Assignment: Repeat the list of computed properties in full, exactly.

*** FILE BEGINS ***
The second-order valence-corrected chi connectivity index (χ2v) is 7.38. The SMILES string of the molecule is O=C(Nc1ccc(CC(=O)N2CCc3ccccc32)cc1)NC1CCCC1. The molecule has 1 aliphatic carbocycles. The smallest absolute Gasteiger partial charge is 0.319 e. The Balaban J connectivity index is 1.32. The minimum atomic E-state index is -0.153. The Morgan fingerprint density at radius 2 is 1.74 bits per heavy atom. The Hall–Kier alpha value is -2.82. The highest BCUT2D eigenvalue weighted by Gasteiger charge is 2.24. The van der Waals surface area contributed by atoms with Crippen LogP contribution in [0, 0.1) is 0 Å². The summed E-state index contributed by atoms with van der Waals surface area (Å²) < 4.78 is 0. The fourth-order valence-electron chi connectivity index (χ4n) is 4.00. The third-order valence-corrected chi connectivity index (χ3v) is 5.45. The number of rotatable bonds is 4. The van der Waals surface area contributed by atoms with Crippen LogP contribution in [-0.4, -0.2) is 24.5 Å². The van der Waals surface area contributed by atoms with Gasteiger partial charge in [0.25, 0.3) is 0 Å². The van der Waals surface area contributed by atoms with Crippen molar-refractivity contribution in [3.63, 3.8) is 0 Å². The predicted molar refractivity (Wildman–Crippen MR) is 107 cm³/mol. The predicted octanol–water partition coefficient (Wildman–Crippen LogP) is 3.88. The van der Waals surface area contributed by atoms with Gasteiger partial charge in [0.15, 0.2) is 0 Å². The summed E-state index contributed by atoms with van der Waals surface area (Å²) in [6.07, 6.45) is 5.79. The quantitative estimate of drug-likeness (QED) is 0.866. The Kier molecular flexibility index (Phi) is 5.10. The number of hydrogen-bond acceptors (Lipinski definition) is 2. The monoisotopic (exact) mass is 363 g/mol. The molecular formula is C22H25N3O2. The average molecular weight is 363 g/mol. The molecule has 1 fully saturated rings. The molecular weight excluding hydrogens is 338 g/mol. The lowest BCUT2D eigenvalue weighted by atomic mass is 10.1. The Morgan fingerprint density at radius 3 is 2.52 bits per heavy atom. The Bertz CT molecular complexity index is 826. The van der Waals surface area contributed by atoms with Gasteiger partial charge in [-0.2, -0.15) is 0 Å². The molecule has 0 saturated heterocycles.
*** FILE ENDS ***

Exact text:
The second-order valence-corrected chi connectivity index (χ2v) is 7.38. The SMILES string of the molecule is O=C(Nc1ccc(CC(=O)N2CCc3ccccc32)cc1)NC1CCCC1. The molecule has 1 aliphatic carbocycles. The smallest absolute Gasteiger partial charge is 0.319 e. The Balaban J connectivity index is 1.32. The minimum atomic E-state index is -0.153. The Morgan fingerprint density at radius 2 is 1.74 bits per heavy atom. The Hall–Kier alpha value is -2.82. The highest BCUT2D eigenvalue weighted by Gasteiger charge is 2.24. The van der Waals surface area contributed by atoms with Crippen LogP contribution in [0, 0.1) is 0 Å². The summed E-state index contributed by atoms with van der Waals surface area (Å²) < 4.78 is 0. The fourth-order valence-electron chi connectivity index (χ4n) is 4.00. The third-order valence-corrected chi connectivity index (χ3v) is 5.45. The number of rotatable bonds is 4. The van der Waals surface area contributed by atoms with Crippen LogP contribution in [-0.4, -0.2) is 24.5 Å². The van der Waals surface area contributed by atoms with Gasteiger partial charge in [0.25, 0.3) is 0 Å². The van der Waals surface area contributed by atoms with Crippen molar-refractivity contribution in [3.63, 3.8) is 0 Å². The predicted molar refractivity (Wildman–Crippen MR) is 107 cm³/mol. The predicted octanol–water partition coefficient (Wildman–Crippen LogP) is 3.88. The van der Waals surface area contributed by atoms with Gasteiger partial charge in [0.15, 0.2) is 0 Å². The summed E-state index contributed by atoms with van der Waals surface area (Å²) in [6.07, 6.45) is 5.79. The quantitative estimate of drug-likeness (QED) is 0.866. The Kier molecular flexibility index (Phi) is 5.10. The number of hydrogen-bond acceptors (Lipinski definition) is 2. The monoisotopic (exact) mass is 363 g/mol. The molecular formula is C22H25N3O2. The average molecular weight is 363 g/mol. The molecule has 1 fully saturated rings. The molecular weight excluding hydrogens is 338 g/mol. The lowest BCUT2D eigenvalue weighted by atomic mass is 10.1. The Morgan fingerprint density at radius 3 is 2.52 bits per heavy atom. The Bertz CT molecular complexity index is 826. The van der Waals surface area contributed by atoms with Gasteiger partial charge in [-0.2, -0.15) is 0 Å². The molecule has 0 saturated heterocycles.